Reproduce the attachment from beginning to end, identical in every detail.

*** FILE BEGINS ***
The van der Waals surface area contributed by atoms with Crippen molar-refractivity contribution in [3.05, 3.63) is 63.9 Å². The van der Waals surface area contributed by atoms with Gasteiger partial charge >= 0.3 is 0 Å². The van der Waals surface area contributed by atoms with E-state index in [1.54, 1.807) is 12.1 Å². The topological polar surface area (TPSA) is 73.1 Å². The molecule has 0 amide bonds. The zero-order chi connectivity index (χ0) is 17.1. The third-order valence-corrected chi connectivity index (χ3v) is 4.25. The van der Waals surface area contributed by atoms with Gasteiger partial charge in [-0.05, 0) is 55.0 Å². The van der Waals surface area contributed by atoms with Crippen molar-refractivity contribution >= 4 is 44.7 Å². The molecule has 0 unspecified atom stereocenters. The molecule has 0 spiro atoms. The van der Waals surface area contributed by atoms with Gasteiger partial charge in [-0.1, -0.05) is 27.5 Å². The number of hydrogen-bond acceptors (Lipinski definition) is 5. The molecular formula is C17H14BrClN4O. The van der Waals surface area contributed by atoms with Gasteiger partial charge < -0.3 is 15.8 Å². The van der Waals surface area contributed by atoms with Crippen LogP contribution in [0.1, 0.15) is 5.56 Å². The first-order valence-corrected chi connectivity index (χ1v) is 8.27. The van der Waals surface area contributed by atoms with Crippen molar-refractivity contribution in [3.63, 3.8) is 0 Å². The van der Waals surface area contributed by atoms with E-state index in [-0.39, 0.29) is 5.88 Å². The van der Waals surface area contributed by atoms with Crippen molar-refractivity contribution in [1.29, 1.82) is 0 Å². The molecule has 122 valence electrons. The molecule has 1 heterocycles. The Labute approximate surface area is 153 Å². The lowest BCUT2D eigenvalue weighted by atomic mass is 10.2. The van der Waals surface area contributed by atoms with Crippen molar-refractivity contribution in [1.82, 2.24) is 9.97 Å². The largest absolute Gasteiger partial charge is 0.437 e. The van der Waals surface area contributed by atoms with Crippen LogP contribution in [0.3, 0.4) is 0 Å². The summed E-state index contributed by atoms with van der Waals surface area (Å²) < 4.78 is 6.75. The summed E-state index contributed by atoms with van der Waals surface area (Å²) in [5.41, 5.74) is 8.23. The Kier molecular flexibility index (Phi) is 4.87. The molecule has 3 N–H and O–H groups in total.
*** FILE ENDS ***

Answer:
The van der Waals surface area contributed by atoms with Crippen molar-refractivity contribution in [3.05, 3.63) is 63.9 Å². The van der Waals surface area contributed by atoms with Gasteiger partial charge >= 0.3 is 0 Å². The van der Waals surface area contributed by atoms with E-state index in [1.54, 1.807) is 12.1 Å². The topological polar surface area (TPSA) is 73.1 Å². The molecule has 0 amide bonds. The zero-order chi connectivity index (χ0) is 17.1. The third-order valence-corrected chi connectivity index (χ3v) is 4.25. The van der Waals surface area contributed by atoms with Gasteiger partial charge in [-0.05, 0) is 55.0 Å². The van der Waals surface area contributed by atoms with Crippen molar-refractivity contribution >= 4 is 44.7 Å². The molecule has 0 unspecified atom stereocenters. The molecule has 0 spiro atoms. The van der Waals surface area contributed by atoms with Gasteiger partial charge in [-0.1, -0.05) is 27.5 Å². The number of hydrogen-bond acceptors (Lipinski definition) is 5. The molecular formula is C17H14BrClN4O. The van der Waals surface area contributed by atoms with Gasteiger partial charge < -0.3 is 15.8 Å². The van der Waals surface area contributed by atoms with Crippen LogP contribution in [0.1, 0.15) is 5.56 Å². The first-order valence-corrected chi connectivity index (χ1v) is 8.27. The van der Waals surface area contributed by atoms with Crippen molar-refractivity contribution in [3.63, 3.8) is 0 Å². The van der Waals surface area contributed by atoms with E-state index in [-0.39, 0.29) is 5.88 Å². The van der Waals surface area contributed by atoms with Crippen molar-refractivity contribution in [1.29, 1.82) is 0 Å². The molecule has 122 valence electrons. The molecule has 1 heterocycles. The Labute approximate surface area is 153 Å². The lowest BCUT2D eigenvalue weighted by atomic mass is 10.2. The van der Waals surface area contributed by atoms with Crippen molar-refractivity contribution in [1.82, 2.24) is 9.97 Å². The largest absolute Gasteiger partial charge is 0.437 e. The van der Waals surface area contributed by atoms with Crippen LogP contribution in [0.3, 0.4) is 0 Å². The summed E-state index contributed by atoms with van der Waals surface area (Å²) < 4.78 is 6.75. The summed E-state index contributed by atoms with van der Waals surface area (Å²) in [5.41, 5.74) is 8.23. The Kier molecular flexibility index (Phi) is 4.87. The molecule has 3 N–H and O–H groups in total.